Every photographer wants to raise the bar of drama in their photography. This is one photo tip on how to capture drama in your travel photos. But before I share my opinion, I want to start by asking for yours. Please leave your thoughts in the comments today because there isn’t one right answer. This was a question I felt challenged by while in Angkor Wat.
Capturing drama feels easier to me when shooting portraits. People alone are full of drama and emotion. Even a local on her bike in the morning. Her face holds enough emotion to add drama.
But what about the ruins of a temple?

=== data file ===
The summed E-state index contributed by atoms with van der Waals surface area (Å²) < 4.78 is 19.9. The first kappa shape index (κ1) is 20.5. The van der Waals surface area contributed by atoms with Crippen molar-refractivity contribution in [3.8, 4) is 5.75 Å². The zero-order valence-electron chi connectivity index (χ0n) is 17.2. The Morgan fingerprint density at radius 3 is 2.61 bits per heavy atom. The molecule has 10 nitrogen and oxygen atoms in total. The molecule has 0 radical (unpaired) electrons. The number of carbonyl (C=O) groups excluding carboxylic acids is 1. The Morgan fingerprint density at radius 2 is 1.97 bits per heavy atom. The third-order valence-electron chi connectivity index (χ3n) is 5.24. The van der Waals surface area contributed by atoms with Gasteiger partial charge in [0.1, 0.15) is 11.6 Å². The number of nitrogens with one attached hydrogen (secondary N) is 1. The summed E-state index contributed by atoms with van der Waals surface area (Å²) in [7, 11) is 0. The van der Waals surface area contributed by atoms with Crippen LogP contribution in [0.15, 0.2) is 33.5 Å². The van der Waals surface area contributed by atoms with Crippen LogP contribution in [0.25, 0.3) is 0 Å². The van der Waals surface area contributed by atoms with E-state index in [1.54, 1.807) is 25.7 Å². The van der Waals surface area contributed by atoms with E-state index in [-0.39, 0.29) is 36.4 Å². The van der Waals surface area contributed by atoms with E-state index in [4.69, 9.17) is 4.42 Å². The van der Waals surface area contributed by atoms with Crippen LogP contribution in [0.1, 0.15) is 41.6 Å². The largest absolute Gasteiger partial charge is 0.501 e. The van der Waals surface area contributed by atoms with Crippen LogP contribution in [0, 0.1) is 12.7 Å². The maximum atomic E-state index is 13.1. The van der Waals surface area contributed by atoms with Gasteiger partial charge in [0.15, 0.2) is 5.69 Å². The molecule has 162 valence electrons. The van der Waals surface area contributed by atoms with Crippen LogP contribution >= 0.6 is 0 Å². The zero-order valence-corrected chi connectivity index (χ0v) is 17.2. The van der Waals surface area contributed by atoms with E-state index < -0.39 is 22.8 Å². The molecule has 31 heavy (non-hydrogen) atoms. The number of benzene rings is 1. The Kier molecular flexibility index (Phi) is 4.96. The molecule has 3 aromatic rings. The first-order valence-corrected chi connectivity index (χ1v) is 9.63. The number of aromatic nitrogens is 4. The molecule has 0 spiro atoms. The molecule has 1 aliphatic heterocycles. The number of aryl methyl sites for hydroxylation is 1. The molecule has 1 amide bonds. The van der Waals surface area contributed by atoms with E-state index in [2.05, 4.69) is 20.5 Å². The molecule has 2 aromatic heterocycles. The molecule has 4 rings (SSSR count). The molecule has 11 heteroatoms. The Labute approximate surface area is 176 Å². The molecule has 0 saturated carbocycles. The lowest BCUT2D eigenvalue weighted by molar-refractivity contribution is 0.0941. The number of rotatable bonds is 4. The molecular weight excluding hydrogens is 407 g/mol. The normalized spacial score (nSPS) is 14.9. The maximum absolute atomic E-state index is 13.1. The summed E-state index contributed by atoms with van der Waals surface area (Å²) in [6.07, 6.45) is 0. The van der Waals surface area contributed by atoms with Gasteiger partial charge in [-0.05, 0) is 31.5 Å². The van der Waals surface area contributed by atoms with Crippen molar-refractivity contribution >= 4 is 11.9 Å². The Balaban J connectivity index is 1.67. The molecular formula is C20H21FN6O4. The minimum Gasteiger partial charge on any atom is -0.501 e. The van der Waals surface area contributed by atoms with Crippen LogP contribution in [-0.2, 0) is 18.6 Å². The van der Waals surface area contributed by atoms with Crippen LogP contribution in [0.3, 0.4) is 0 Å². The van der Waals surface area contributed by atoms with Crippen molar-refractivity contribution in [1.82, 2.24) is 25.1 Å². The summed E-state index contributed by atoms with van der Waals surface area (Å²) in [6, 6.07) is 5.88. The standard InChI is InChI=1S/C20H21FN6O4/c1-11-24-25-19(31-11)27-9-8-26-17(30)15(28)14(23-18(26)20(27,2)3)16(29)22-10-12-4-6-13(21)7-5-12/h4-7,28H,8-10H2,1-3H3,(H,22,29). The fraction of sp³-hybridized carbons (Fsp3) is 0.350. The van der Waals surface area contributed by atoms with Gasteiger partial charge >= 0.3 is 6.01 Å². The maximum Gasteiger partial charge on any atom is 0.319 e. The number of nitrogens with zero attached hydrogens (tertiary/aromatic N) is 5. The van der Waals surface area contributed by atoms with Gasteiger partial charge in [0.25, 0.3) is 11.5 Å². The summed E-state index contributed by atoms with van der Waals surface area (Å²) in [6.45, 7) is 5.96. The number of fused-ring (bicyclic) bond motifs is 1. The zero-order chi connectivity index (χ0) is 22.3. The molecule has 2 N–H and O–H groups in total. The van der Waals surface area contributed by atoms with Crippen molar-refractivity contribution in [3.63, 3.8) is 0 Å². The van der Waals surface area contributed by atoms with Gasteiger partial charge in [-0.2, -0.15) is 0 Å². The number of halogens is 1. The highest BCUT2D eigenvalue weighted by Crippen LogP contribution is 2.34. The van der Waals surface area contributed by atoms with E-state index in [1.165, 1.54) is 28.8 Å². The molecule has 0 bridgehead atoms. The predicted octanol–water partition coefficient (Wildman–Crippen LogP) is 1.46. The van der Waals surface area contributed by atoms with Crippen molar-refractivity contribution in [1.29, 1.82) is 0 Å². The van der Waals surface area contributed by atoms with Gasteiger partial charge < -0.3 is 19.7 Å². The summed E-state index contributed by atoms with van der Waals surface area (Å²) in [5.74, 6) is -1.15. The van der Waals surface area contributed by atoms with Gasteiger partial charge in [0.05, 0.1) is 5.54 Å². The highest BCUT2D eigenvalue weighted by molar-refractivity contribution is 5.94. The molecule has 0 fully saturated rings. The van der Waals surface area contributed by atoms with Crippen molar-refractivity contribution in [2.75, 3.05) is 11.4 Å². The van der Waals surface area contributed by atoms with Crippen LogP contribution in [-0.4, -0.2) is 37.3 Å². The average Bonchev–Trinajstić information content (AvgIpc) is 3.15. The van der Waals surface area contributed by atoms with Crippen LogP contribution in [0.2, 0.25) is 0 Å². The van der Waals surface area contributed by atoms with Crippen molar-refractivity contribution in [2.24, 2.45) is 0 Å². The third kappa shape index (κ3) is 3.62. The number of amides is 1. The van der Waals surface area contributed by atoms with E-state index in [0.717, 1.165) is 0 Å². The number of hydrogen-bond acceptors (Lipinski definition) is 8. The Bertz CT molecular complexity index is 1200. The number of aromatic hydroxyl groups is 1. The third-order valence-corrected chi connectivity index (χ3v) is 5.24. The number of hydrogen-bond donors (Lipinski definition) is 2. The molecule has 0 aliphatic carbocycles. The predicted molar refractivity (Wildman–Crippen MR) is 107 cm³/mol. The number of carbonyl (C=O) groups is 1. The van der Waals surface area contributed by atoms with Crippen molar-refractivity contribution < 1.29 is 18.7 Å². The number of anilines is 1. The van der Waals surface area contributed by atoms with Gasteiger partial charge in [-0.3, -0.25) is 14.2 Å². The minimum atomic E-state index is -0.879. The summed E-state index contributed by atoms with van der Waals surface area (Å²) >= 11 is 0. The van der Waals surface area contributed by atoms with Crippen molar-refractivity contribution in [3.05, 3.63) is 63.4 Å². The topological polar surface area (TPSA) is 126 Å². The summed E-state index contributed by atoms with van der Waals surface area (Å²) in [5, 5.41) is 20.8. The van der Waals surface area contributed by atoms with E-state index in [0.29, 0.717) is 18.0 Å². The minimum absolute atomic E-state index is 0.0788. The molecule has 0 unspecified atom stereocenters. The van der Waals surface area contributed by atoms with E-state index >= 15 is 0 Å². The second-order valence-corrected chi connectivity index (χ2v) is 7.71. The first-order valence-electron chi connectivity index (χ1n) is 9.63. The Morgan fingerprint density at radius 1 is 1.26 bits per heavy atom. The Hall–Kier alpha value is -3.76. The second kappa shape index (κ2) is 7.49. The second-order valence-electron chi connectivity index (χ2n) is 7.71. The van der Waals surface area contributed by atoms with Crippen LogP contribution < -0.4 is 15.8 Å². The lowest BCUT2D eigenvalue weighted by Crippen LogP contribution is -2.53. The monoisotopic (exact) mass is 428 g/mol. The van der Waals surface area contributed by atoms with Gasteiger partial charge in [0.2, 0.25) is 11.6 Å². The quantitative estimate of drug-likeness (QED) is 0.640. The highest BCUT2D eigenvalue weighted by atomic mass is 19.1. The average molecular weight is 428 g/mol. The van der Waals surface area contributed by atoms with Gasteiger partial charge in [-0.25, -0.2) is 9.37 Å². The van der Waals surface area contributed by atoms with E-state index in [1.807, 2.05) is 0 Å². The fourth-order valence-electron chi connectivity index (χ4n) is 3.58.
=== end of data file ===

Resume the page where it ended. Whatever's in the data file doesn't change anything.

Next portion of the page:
Yes, the architecture is amazing, but it has to be more for me. I needed to find dimension in the temples. I wanted to capture Angkor Wat in a way that brought these ruins to life. How to capture drama in your travel photos … means chasing the LIGHT.
The greatest difference between a pro photographer and amateur is often one thing.
The pro knows how dependent they are on exploiting the richness of light. The pro knows that with dramatic light, they can capture an image of a temple at noon (but it feels a little flat), or they can capture the monks walking to the temple at sunrise.